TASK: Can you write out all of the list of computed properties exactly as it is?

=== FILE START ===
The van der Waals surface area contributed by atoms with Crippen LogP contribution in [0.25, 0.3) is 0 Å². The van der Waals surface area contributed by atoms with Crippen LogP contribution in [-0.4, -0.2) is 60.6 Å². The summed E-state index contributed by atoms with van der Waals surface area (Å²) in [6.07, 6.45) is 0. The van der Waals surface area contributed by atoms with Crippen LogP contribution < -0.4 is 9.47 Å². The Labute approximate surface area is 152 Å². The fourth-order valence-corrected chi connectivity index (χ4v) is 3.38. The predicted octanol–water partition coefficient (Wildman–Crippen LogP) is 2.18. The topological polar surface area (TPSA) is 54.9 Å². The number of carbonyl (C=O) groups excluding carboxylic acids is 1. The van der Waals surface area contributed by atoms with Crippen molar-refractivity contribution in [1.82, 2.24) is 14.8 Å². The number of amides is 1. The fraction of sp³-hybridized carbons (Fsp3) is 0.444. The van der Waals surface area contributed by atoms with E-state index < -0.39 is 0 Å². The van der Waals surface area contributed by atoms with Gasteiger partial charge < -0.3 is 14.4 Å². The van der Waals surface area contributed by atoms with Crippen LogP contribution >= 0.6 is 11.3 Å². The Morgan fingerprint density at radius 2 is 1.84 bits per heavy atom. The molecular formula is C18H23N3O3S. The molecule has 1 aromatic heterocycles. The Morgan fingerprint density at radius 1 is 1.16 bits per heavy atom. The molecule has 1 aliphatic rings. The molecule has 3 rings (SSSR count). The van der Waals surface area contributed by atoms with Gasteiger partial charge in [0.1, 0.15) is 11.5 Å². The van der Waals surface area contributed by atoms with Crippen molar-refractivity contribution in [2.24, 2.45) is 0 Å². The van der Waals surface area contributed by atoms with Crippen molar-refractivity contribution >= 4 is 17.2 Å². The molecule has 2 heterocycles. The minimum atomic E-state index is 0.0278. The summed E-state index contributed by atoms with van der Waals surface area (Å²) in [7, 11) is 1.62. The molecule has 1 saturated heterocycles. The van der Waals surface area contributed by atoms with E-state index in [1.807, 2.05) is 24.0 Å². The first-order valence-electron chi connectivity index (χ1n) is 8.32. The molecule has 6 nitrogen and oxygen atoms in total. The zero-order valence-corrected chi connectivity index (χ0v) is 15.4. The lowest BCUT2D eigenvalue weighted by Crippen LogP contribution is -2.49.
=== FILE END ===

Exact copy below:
The van der Waals surface area contributed by atoms with Crippen LogP contribution in [0.25, 0.3) is 0 Å². The van der Waals surface area contributed by atoms with Crippen LogP contribution in [-0.4, -0.2) is 60.6 Å². The summed E-state index contributed by atoms with van der Waals surface area (Å²) in [6.07, 6.45) is 0. The van der Waals surface area contributed by atoms with Crippen LogP contribution < -0.4 is 9.47 Å². The Labute approximate surface area is 152 Å². The fourth-order valence-corrected chi connectivity index (χ4v) is 3.38. The predicted octanol–water partition coefficient (Wildman–Crippen LogP) is 2.18. The topological polar surface area (TPSA) is 54.9 Å². The number of carbonyl (C=O) groups excluding carboxylic acids is 1. The van der Waals surface area contributed by atoms with Crippen molar-refractivity contribution in [1.82, 2.24) is 14.8 Å². The number of amides is 1. The fraction of sp³-hybridized carbons (Fsp3) is 0.444. The van der Waals surface area contributed by atoms with E-state index < -0.39 is 0 Å². The van der Waals surface area contributed by atoms with Gasteiger partial charge < -0.3 is 14.4 Å². The van der Waals surface area contributed by atoms with Crippen LogP contribution >= 0.6 is 11.3 Å². The Morgan fingerprint density at radius 2 is 1.84 bits per heavy atom. The molecular formula is C18H23N3O3S. The molecule has 1 aromatic heterocycles. The Morgan fingerprint density at radius 1 is 1.16 bits per heavy atom. The molecule has 1 aliphatic rings. The molecule has 3 rings (SSSR count). The van der Waals surface area contributed by atoms with Gasteiger partial charge in [0.1, 0.15) is 11.5 Å². The van der Waals surface area contributed by atoms with Crippen molar-refractivity contribution in [2.24, 2.45) is 0 Å². The van der Waals surface area contributed by atoms with Crippen molar-refractivity contribution >= 4 is 17.2 Å². The molecule has 2 heterocycles. The minimum atomic E-state index is 0.0278. The summed E-state index contributed by atoms with van der Waals surface area (Å²) in [7, 11) is 1.62. The molecule has 1 saturated heterocycles. The van der Waals surface area contributed by atoms with E-state index in [1.807, 2.05) is 24.0 Å². The first-order valence-electron chi connectivity index (χ1n) is 8.32. The molecule has 6 nitrogen and oxygen atoms in total. The zero-order valence-corrected chi connectivity index (χ0v) is 15.4. The lowest BCUT2D eigenvalue weighted by Crippen LogP contribution is -2.49.